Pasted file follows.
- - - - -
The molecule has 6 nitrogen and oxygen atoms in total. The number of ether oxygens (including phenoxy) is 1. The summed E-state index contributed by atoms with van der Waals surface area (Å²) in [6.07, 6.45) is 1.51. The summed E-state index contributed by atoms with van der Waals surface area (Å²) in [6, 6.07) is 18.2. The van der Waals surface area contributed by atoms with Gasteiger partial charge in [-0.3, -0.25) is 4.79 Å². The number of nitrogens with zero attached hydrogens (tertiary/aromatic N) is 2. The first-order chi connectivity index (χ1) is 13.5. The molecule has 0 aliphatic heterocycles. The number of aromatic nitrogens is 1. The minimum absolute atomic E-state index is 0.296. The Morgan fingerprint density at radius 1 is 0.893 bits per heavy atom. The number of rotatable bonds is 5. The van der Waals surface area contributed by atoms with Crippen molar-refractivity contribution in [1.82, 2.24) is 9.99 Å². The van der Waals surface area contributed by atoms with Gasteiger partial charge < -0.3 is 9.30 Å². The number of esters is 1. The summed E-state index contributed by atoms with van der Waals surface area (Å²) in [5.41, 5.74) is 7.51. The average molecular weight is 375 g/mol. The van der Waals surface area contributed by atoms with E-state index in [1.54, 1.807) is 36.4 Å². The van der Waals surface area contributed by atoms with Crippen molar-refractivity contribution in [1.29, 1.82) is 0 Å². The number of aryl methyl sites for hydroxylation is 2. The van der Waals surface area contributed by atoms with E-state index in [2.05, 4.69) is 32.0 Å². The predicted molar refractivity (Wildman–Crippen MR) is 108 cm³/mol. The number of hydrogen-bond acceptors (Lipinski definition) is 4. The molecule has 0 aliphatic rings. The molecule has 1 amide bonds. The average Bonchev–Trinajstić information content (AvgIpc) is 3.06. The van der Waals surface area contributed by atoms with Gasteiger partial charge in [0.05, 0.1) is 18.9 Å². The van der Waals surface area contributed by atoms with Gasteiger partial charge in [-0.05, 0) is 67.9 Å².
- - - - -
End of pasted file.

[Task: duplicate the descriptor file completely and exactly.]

The molecule has 6 nitrogen and oxygen atoms in total. The number of ether oxygens (including phenoxy) is 1. The summed E-state index contributed by atoms with van der Waals surface area (Å²) in [6.07, 6.45) is 1.51. The summed E-state index contributed by atoms with van der Waals surface area (Å²) in [6, 6.07) is 18.2. The van der Waals surface area contributed by atoms with Gasteiger partial charge in [-0.3, -0.25) is 4.79 Å². The number of nitrogens with zero attached hydrogens (tertiary/aromatic N) is 2. The first-order chi connectivity index (χ1) is 13.5. The molecule has 0 aliphatic heterocycles. The number of aromatic nitrogens is 1. The minimum absolute atomic E-state index is 0.296. The Morgan fingerprint density at radius 1 is 0.893 bits per heavy atom. The number of rotatable bonds is 5. The van der Waals surface area contributed by atoms with Crippen molar-refractivity contribution in [1.82, 2.24) is 9.99 Å². The van der Waals surface area contributed by atoms with Gasteiger partial charge < -0.3 is 9.30 Å². The number of esters is 1. The summed E-state index contributed by atoms with van der Waals surface area (Å²) in [5.41, 5.74) is 7.51. The average molecular weight is 375 g/mol. The van der Waals surface area contributed by atoms with E-state index in [1.54, 1.807) is 36.4 Å². The van der Waals surface area contributed by atoms with Crippen molar-refractivity contribution in [1.29, 1.82) is 0 Å². The number of aryl methyl sites for hydroxylation is 2. The van der Waals surface area contributed by atoms with E-state index in [2.05, 4.69) is 32.0 Å². The predicted molar refractivity (Wildman–Crippen MR) is 108 cm³/mol. The number of hydrogen-bond acceptors (Lipinski definition) is 4. The molecule has 0 aliphatic rings. The molecule has 1 amide bonds. The average Bonchev–Trinajstić information content (AvgIpc) is 3.06. The van der Waals surface area contributed by atoms with Gasteiger partial charge in [0.05, 0.1) is 18.9 Å². The van der Waals surface area contributed by atoms with Gasteiger partial charge in [-0.05, 0) is 67.9 Å².